Yes, we’ve seen all these things:

• Retractions are vague, as if the whole thing is some horrible embarrassment rather than the normal practice of open science.

• Refusal to admit specific errors, followed by a refusal to admit the errors have any effect on conclusions. As I wrote the other day, these people always make a big deal about their data, science science data data experiment experiment statistical significance bla bla—until the moment the data are revealed to be wrong, and then it turns out the data didn’t matter. Next time don’t bother with the experiment and the data and the p-values—just go straight to the conclusions. Cut out the damn middleman.

• Offenders are repeat offenders. We’re familiar with that pattern.

And then, other things mentioned in Pickett’s article:

• The attitude that, once something’s published in a peer-reviewed journal, it’s assumed to be true unless conclusively demonstrated otherwise.

• Scholars putting personal loyalty above the search for truth.

• Academic bureaucrats and game-players taking a technical dispute (What were the data? Did the data exist? How did those numbers get there?) and turning it into something personal.

• Attacks and name-calling against dissenters.

• Repeated attempts to avoid scientific concerns (for example, impossible numbers in a published article) by retreating into procedure.

• Incompetence that is almost charming (for example, not-so-random terminal digits in tabulated numbers).

You might say that none of this matters because this research was never being used for policy. But maybe it was! Remember that Brian Wansink received millions of dollars in government and corporate funding and was appointed to a government post. And influential authors and legal scholars have written gushingly of Wansink’s work.

I guess the point is that there’s a lot of this—indeed, I think there must be a lot that we haven’t heard about.

Put it this way: if someone at one of these universities had been caught robbing a bank, would his colleagues have all backed him up like that? I assume not! I assume they’re backing him up because, at some level, they don’t care about the process of science, that their attitude is something like 50% careerism and 50% that they feel already know the answers about criminology or whatever, and they view activities such as faking your data as just the sort of annoying things you need to do to get papers published.

That’s a general issue, and I think we learned something from considering this example carefully. This kind of cavalier attitude to what is pretty much the purest sort of scientific fraud makes it clear how little the scientific process is valued, at least in some quarters in academia. And I don’t think it’s just Florida State University, given the inclination we’ve seen of the University of California, Arizona State University, Harvard, Cornell, etc., to look away from clear cases of scholarly misconduct.

It does seem like the general view of many administrators, journal editors, and prominent scientists that the two reasons for the scientific process are (a) to advance people’s careers, and (b) to confirm people’s theories. I’m guessing that most scientists don’t think that way, but this silent majority does not have the power and organization and inclination to fight the establishment.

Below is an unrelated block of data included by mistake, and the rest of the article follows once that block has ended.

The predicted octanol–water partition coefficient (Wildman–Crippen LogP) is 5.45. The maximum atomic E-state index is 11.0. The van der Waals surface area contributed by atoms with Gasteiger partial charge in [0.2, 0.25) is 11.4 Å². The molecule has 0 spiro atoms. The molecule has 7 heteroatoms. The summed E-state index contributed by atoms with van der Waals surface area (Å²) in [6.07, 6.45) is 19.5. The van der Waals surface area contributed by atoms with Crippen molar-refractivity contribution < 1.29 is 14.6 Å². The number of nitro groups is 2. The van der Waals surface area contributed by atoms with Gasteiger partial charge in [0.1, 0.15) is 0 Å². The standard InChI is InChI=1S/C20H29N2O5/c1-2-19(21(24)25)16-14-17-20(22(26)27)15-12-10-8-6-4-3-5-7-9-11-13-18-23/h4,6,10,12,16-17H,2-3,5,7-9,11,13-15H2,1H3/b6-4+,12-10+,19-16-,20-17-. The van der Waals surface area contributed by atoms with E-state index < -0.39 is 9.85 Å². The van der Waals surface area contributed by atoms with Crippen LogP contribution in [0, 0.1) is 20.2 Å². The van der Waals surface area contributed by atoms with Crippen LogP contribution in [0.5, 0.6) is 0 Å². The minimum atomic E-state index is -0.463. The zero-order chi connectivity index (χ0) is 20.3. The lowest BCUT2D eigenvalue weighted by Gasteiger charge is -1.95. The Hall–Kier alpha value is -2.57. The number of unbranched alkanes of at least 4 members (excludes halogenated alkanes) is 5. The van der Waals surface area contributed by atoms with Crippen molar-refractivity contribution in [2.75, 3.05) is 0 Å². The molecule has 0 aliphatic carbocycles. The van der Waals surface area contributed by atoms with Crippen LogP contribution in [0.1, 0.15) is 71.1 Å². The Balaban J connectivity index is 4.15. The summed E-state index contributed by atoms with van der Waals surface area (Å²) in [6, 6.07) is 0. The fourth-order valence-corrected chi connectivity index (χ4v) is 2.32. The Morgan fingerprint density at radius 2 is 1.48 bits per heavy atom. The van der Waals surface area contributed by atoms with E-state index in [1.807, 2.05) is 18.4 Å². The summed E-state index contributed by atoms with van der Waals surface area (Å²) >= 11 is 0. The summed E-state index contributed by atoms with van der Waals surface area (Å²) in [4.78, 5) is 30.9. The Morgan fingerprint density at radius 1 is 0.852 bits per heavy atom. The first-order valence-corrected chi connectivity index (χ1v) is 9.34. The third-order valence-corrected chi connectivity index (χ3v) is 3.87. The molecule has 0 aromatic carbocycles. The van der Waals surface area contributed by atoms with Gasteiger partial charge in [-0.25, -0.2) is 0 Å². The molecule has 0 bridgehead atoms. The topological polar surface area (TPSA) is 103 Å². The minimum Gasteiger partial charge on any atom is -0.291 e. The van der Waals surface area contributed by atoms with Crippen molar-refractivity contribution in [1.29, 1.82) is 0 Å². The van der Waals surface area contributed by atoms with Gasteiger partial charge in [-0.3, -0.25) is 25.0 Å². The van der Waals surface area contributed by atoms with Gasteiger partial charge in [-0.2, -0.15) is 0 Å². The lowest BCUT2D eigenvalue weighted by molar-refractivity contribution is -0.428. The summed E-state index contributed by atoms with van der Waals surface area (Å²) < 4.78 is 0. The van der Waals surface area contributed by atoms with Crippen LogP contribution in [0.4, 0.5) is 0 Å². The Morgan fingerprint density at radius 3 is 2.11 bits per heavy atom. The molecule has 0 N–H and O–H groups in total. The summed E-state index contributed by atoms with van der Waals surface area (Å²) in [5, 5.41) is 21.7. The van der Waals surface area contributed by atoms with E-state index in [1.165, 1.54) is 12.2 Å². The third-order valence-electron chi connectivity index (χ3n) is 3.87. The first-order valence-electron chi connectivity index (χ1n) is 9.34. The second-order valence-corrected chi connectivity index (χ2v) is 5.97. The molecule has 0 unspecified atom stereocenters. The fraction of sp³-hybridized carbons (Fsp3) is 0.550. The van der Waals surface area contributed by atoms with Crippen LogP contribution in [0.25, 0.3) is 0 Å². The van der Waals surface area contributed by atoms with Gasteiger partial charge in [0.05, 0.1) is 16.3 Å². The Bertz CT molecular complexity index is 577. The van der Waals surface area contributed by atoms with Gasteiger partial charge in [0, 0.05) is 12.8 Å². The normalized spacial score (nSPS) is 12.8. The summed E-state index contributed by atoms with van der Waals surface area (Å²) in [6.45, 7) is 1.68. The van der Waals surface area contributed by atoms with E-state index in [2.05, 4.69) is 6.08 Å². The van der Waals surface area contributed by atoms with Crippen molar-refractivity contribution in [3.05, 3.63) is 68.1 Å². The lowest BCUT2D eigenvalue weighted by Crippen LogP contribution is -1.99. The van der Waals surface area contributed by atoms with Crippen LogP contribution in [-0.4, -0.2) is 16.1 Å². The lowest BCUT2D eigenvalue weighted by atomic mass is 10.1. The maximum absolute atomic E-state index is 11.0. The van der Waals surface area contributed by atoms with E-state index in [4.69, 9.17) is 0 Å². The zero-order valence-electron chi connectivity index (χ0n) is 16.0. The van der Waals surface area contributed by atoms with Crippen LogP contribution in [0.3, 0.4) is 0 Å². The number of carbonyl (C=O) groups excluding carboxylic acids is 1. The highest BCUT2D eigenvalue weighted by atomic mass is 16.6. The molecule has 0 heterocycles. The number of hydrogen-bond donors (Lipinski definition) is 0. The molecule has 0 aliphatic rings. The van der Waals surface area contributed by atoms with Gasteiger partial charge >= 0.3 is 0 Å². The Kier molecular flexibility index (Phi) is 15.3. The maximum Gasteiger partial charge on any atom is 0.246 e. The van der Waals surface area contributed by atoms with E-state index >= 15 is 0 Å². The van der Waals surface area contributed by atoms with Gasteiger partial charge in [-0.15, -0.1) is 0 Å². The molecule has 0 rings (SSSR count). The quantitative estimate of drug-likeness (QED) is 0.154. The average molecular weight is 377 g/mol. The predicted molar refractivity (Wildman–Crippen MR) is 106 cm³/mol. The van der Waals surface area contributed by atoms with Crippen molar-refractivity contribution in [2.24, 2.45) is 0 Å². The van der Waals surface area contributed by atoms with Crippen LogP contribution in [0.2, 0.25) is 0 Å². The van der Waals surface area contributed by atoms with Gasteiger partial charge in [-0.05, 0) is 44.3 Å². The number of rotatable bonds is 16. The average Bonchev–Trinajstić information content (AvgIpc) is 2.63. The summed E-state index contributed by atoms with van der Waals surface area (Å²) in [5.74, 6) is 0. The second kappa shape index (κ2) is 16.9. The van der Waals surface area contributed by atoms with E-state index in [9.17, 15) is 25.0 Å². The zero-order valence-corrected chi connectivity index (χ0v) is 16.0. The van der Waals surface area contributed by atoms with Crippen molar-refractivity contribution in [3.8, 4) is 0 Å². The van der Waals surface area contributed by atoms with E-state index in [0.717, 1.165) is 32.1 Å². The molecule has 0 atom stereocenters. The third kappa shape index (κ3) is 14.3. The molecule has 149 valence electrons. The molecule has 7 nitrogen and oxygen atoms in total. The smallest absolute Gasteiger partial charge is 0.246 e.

This kind of sounds like a conspiracy theory but I don’t mean it to be. My guess is that all the participants in cargo-cult social science—from the fabricators to the powermongers to the enablers to the just plain incompetents—sincerely believe they’re doing good science, in the all-important (to them) sense that they’re building beautiful careers and confirming beautiful theories. No conspiracy needed. They’re just doing what’s right, and occasionally they have to waste some of their valuable time swatting away people like Justin Pickett and me and other data thugs, methodological terrorists, and Stasi replication police who insist on some letter-of-the-law paperwork-laden view in which science is about openness, transparency, and data.


  1. oncodoc says:

    We are seeing this process where someone already has the answer which is being held up by nitpickers who want reproducible evidence being played out in real life in our current pandemic. A dozen treatments that are sure to work with near miraculous efficiency have been touted. Good idea without evidence = bullpuckey.

  2. I’m super interested what you all think of this COVID19 expert panel.

    It sure is a complex environment, Andrew

  3. dst says:

    Wouldn’t this be solved if the rewards for research focused on the process over the results? Is it even possible to establish a reward system based on that?

    • BenK says:

      … when a metric becomes a target…

      I don’t want to see what people will produce when adherence to a ‘process of science’ becomes their goal.

    • Very good question. I was heavily influenced by Frank Von Hippel’s take on the quality of science and attendant careerism thatis entailed in science.

      I don’t think we have much choice but to construct a more viable reward system. In its absence, we do have some scientists that are honorable and have succeeded in improving decision-making. They are often financially independent. Have tenure or retired.

    • Mike says:

      “Wouldn’t this be solved if the rewards for research focused on the process over the results?”

      That doesn’t seem like a great idea. If we think individuals like Wansink and Stewart are bad because they went through a flawed process and produced faked results, what would we think of the kind of poseurs who would become scientists if all one had to do was fake the process? Instead of science as a contact sport (e.g., goals for and against in hockey) we would get science as a glamour fest (e.g., costumes and makeup in figure skating).

  4. Adede says:

    I don’t think most of them are convinced they’re actually doing good science or uncovering truth. I think most fraudsters are motivated by career reasons. Whether it’s a desperate postdoc fudging data or an powermad professor fabricating entire studies.